The West is submitting to blasphemy laws. Denmark, for example, has apparently decided that now is the time to invoke a dusty, old blasphemy provision. Denmark still has a provision in the penal code against blasphemy, but until now, it has only been used three times. The last time was nearly half a century ago, in 1971. Denmark’s Attorney General has nevertheless just charged a man for burning a Quran.
In the West, blasphemy as a criminal offence has for centuries generally been considered a relic of the past. In a largely godless society, few people take offense to blasphemous comments or acts. Christians do not descend upon alleged blasphemers with guns and knives, and publishers do not worry about “offending” Christians.
In 1997, Danish public service radio financed an artist burning a Bible and broadcast it on national television. No one was charged, even though there were complaints and the state prosecutor investigated the case.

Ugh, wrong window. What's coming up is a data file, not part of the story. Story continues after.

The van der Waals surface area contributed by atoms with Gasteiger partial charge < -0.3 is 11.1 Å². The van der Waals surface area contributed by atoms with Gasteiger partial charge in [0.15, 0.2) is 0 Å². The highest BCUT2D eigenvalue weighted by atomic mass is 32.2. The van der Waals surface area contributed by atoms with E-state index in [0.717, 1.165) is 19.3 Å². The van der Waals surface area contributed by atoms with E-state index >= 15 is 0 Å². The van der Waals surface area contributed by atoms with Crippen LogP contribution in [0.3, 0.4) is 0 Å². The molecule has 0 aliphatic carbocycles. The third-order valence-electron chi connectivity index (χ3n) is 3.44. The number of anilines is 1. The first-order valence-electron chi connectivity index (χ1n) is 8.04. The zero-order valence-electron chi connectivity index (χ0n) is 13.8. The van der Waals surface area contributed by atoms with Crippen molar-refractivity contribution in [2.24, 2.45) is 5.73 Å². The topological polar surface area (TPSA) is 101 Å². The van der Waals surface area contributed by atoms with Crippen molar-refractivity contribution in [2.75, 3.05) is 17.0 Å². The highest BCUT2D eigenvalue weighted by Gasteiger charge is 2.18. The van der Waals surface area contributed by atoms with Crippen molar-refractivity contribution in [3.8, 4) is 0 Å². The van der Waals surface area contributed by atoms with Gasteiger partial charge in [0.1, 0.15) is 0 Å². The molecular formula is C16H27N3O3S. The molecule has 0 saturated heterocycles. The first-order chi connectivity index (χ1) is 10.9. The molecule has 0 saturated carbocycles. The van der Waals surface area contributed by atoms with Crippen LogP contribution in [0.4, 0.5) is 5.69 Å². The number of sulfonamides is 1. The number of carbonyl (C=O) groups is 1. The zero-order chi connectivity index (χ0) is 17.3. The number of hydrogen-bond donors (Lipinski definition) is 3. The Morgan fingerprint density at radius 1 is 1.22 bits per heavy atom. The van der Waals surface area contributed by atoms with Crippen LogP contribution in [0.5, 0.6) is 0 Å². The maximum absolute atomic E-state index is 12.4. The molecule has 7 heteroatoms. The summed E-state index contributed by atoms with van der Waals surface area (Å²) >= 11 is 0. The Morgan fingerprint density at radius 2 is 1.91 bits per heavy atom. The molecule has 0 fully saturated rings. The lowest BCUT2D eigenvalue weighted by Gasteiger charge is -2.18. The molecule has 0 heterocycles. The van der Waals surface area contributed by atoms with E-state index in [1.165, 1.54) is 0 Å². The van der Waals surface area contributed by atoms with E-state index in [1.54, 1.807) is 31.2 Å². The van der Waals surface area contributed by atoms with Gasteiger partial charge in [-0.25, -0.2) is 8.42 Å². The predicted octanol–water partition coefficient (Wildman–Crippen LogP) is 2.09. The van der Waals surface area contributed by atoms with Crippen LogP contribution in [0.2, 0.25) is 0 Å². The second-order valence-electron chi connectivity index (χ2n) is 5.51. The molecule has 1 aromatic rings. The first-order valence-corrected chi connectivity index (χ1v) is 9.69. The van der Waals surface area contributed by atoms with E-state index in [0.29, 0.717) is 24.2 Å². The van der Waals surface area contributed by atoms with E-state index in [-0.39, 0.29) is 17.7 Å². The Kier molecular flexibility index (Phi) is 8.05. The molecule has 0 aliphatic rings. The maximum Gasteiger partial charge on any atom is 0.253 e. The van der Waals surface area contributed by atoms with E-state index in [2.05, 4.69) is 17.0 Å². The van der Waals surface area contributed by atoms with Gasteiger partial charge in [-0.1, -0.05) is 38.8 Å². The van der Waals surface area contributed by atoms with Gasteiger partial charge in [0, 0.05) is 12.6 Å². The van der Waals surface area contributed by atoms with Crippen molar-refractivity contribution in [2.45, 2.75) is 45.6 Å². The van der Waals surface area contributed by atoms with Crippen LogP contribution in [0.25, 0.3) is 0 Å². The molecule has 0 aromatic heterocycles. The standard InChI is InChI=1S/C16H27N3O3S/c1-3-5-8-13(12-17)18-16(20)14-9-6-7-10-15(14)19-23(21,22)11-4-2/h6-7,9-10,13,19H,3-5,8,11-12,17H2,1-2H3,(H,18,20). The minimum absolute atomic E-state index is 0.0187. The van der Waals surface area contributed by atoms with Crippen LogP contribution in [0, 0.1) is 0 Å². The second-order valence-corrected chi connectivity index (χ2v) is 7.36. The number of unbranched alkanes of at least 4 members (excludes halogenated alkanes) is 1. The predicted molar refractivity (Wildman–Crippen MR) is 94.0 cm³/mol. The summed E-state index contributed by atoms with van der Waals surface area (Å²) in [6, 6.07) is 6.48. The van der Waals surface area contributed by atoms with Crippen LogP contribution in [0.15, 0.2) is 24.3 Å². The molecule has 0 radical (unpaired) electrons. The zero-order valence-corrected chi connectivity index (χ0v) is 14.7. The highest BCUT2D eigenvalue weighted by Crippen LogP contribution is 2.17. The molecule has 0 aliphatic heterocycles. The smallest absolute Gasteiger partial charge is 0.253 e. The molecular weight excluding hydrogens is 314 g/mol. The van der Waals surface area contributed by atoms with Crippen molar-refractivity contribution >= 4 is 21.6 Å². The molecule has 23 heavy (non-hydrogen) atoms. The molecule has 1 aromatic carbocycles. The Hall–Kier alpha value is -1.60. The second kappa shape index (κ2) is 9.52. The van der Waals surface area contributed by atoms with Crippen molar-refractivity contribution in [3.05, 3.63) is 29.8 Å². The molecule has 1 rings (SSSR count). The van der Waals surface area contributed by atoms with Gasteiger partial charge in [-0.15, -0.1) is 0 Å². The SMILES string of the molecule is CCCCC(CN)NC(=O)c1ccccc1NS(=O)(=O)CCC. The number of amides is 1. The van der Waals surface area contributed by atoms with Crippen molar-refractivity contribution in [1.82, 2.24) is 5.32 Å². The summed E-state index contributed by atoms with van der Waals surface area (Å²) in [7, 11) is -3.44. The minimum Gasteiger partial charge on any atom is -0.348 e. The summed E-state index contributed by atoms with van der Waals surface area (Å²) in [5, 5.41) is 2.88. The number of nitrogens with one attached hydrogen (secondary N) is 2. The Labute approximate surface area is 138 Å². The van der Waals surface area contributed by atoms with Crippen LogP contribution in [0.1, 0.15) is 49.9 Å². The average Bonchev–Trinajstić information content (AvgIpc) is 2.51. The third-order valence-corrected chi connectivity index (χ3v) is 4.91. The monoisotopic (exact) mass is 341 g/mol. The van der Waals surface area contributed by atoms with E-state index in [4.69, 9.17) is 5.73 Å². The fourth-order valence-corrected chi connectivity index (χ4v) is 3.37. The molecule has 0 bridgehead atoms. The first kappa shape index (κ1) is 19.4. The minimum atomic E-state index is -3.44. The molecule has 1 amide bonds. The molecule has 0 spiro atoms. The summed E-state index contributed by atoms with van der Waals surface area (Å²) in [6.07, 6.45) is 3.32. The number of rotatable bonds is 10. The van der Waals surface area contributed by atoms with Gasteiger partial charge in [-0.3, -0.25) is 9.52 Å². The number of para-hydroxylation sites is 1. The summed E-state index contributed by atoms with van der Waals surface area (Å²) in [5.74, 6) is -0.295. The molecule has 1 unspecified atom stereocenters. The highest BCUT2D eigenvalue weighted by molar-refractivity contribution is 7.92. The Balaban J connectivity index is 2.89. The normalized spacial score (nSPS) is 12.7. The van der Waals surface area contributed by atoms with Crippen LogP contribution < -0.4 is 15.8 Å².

Yet, a Danish man will be prosecuted. He burned his own Quran in his own garden and then posted the video in a public Facebook group, “Yes to freedom, No to Islam,” with the accompanying text, “Consider your neighbor, it stinks when it burns”. Attorney General Jan Reckendorff stated:
“It is the prosecution’s view that the circumstances of the burning of holy books such as the Bible and the Qur’an implies that in some cases it may be a violation of the blasphemy provision, which deals with public mockery or scorn against a religion. It is our opinion that the circumstances of this case require that it should be prosecuted in order for the courts to have the opportunity to take a position on the matter.”
The Attorney General may have been mentioning the Bible only out of politeness. After all, no one has been prosecuted for burning the Bible in Denmark, as not even burning it on national television was considered sufficiently offensive. The Quran is clearly a very different matter.